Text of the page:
MADRID (Reuters) - Winning a gold medal for your country at the Olympic Games is the greatest achievement in tennis, world number two Rafa Nadal said on Friday, while also leaving the door open to a possible return to Spain’s Davis Cup team in September.
After his triumph in Beijing four years ago, Nadal will be chasing a second Olympic singles gold in London, when the event in July and August will be staged on the grass courts of Wimbledon’s All England Club.
In an interview with Reuters, the 25-year-old said that for him personally the Olympics ranked above the four grand slams in prestige.
“The Olympic Games is very special for many reasons and in my opinion the biggest one because you are representing your country,” Nadal said as he prepares for the Madrid Masters event starting next week.
“You have the feeling that you are with all the Spanish sportsmen representing our country,” added the Mallorcan, who beat Chile’s Fernando Gonzalez to win the gold in 2008.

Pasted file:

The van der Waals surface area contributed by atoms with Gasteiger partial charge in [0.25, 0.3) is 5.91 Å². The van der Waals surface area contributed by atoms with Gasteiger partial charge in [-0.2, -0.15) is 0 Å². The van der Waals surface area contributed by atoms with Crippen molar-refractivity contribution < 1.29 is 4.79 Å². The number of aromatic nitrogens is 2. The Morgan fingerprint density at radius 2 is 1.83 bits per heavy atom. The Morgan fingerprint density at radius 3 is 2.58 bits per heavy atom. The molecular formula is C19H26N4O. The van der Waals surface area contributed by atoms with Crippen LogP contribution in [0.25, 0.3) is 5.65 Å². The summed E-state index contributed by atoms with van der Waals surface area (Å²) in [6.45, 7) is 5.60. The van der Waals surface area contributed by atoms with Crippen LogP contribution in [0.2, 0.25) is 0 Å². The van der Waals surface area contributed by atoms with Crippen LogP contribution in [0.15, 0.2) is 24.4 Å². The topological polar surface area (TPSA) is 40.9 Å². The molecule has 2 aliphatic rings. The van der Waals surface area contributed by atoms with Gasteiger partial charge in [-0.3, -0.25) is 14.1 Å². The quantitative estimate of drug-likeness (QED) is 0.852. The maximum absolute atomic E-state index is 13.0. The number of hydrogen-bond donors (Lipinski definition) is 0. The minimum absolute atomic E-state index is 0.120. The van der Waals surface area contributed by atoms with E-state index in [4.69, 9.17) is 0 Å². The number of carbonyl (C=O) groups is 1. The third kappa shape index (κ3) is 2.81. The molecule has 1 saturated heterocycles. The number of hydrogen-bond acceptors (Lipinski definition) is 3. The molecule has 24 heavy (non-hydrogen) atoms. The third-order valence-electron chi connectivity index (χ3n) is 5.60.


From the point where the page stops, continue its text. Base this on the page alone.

Nadal’s pride in representing the Iberian nation was evident as he helped them to a fifth Davis Cup triumph in last year’s final against Argentina but he said afterwards he would not play in the competition in 2012 due to the congested calendar.
However, he is now not ruling out returning to the team for September’s World Group semi-final at home to United States, when the holders will continue their bid for a fourth title in five years.
“There remain a lot of months, a lot of important events, so I cannot think about it when I am here in Madrid preparing for an important tournament like this one,” Nadal said.
“So let’s see how the season goes and I will wait until that date(before deciding).”
Nadal’s season was disrupted in March when he was forced to pull out of his Sony Ericsson Open semi-final against Andy Murray in Miami due to a recurrent knee problem.
He returned to fitness in time to claim a record eighth straight Monte Carlo Masters on his favored clay last month and went on to become the first player to win two events seven times at last week’s Barcelona Open.
“I am okay,” he said when quizzed about the injury.
“I’ve played two weeks back to back in Monte Carlo and Barcelona with no problems,” he added.
“That’s very important for me, a lot of confidence for my mind. And the answer: the knee is now perfect.”
Nadal, a 10-times grand slam singles champion, is due to begin the defense of his French Open title in Paris at the end of this month.
Writing by Iain Rogers, editing by Mark Meadows